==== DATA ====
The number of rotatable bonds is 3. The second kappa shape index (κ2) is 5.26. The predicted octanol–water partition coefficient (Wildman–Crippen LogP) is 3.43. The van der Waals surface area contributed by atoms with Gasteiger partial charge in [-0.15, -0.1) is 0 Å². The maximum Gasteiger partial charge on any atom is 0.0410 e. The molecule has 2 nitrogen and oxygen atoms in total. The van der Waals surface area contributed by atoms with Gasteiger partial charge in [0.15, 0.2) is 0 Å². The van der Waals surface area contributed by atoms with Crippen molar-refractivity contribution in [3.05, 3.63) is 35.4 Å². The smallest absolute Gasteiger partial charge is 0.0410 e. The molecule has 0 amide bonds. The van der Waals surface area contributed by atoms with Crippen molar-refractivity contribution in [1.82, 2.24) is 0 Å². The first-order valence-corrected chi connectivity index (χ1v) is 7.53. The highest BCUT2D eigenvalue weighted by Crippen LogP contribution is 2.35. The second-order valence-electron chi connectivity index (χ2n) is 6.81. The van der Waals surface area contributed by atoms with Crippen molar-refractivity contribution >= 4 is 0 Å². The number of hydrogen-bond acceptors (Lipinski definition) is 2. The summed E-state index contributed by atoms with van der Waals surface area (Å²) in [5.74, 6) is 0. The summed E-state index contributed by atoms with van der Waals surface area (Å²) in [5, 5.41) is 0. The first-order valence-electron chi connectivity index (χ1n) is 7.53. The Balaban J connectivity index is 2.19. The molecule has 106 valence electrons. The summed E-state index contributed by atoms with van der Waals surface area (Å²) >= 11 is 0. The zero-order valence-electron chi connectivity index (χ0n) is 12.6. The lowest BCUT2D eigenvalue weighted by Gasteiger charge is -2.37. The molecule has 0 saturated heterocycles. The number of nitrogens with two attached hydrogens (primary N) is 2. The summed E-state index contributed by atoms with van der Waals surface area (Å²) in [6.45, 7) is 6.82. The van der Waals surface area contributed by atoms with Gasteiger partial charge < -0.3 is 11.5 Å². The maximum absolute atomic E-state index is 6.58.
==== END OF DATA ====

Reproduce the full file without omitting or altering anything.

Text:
The number of rotatable bonds is 3. The second kappa shape index (κ2) is 5.26. The predicted octanol–water partition coefficient (Wildman–Crippen LogP) is 3.43. The van der Waals surface area contributed by atoms with Gasteiger partial charge in [-0.15, -0.1) is 0 Å². The maximum Gasteiger partial charge on any atom is 0.0410 e. The molecule has 2 nitrogen and oxygen atoms in total. The van der Waals surface area contributed by atoms with Gasteiger partial charge in [0.15, 0.2) is 0 Å². The van der Waals surface area contributed by atoms with Crippen molar-refractivity contribution in [3.05, 3.63) is 35.4 Å². The smallest absolute Gasteiger partial charge is 0.0410 e. The molecule has 0 amide bonds. The van der Waals surface area contributed by atoms with Crippen molar-refractivity contribution in [1.82, 2.24) is 0 Å². The first-order valence-corrected chi connectivity index (χ1v) is 7.53. The highest BCUT2D eigenvalue weighted by Crippen LogP contribution is 2.35. The second-order valence-electron chi connectivity index (χ2n) is 6.81. The van der Waals surface area contributed by atoms with Crippen molar-refractivity contribution >= 4 is 0 Å². The number of hydrogen-bond acceptors (Lipinski definition) is 2. The summed E-state index contributed by atoms with van der Waals surface area (Å²) in [5.74, 6) is 0. The summed E-state index contributed by atoms with van der Waals surface area (Å²) in [5, 5.41) is 0. The first-order valence-electron chi connectivity index (χ1n) is 7.53. The Balaban J connectivity index is 2.19. The molecule has 106 valence electrons. The summed E-state index contributed by atoms with van der Waals surface area (Å²) >= 11 is 0. The zero-order valence-electron chi connectivity index (χ0n) is 12.6. The lowest BCUT2D eigenvalue weighted by Gasteiger charge is -2.37. The molecule has 0 saturated heterocycles. The number of nitrogens with two attached hydrogens (primary N) is 2. The summed E-state index contributed by atoms with van der Waals surface area (Å²) in [6.45, 7) is 6.82. The van der Waals surface area contributed by atoms with Gasteiger partial charge < -0.3 is 11.5 Å². The maximum absolute atomic E-state index is 6.58.